Monitoring Air Quality on London Greenways

A guest article from Eleanor Besley, Policy Advisor, Sustrans

Here at Sustrans we’re cooking up some exciting plans which will help us to show how our work, which aims to get more people out and about on foot and by bike, can help London to achieve the wide range of complex objectives it faces. Over the next few months, one of our key focuses will be on air quality.

We’re kindly being supported by the Campaign for Clean Air in London, AEA and Mapping for Change and working in association with the Chartered Institute of Environmental Health, Environmental Protection UK and the Healthy Air Campaign on an initiative which seeks to monitor the levels of Nitrogen Dioxide (NO2) on London Greenways and compare them to alternative and comparable routes on busy and main roads. We will tie-in the beginning of the process (the placing of NO2 monitoring ‘boxes’) with the World Environmental Health Day, being developed by the Chartered Institute of Environmental Health, taking place on 26th September 2011 and have invited London politicians, stakeholders, volunteers, supporters and others to come along to a short information session on the day.

Of all emissions and pollutants, NO2 is the cheapest and easiest to measure at a local level with volunteers and other non-specialists helping us. NO2 is also a good marker for other pollutants in the air – where there are high concentrations of NO2 we often find high concentrations of other air pollutants such as PM10. We’re working on a project which we hope will show just how important it is for London to continue to develop its growing network of greenways in order to offer people a cleaner and healthier alternative to walking and cycling on very busy routes.

Greenways are safe, quiet routes through parks, green spaces and lightly trafficked streets. They are designed to connect people on foot or bike, whatever their ability or purpose, to facilities, parks and open spaces. Our monitoring has shown that greenways often help underrepresented groups overcome the barriers to active travel. Across all of London for example, Two thirds of frequent cyclists (those who cycle once a week or more often) and more than half of infrequent cyclists are men whilst on the Ravensbourne Park greenway, women made up over 52% of users.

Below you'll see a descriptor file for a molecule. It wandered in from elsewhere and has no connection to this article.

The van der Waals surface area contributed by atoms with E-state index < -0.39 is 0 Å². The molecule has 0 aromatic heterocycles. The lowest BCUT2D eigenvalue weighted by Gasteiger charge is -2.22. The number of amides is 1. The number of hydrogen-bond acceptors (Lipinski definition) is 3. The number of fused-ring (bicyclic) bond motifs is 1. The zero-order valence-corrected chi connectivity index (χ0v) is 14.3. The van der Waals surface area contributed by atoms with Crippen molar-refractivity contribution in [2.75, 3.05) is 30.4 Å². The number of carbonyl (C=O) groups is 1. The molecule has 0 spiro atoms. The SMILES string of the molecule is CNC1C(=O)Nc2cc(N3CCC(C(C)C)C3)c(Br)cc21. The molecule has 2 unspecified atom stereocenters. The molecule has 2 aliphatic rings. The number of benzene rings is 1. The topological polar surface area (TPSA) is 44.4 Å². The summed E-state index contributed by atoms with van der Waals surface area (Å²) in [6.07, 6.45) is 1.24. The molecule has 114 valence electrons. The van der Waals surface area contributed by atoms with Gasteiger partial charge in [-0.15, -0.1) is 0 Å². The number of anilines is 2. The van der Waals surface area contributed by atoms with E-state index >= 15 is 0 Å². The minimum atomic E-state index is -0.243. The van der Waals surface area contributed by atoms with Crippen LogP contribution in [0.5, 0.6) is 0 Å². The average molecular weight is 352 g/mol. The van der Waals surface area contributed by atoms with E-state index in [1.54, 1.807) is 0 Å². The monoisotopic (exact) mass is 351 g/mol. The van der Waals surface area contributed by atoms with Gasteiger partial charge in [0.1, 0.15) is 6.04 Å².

As part of our quality of life manifesto for transport in the capital, Sustrans want to achieve a ‘greater’ Greater London. As London expands, it is essential that policy reacts to meet increasingly complex demands and growing inequality, alongside a focus on tackling congestion, air quality and childhood obesity. In our manifesto for London we have called for increased funding for the development of London Greenways which enable new, nervous and inexperienced groups to get out on foot and by bike.

Air quality seems to improve in London as one’s distance increases from the centre of the city and from main roads. Thus, even a small separation from cars has been found to be of benefit, especially when created by physical barriers. The preliminary results of ongoing research suggest that bike lanes are best when built at least one block from a major traffic artery. The chances are extremely high that air quality on Greenways will be better than on main roads. We want to know how much better the Greenways are for people and hope that the work we’re about to start will further encourage new and inexperienced groups to start walking and cycling whilst also helping the mayor to achieve his objectives as outlined in the  Air Quality Strategy.

If you’d like to know more about the work we’re doing on air quality or about our policy work here in London more generally then please get in touch.

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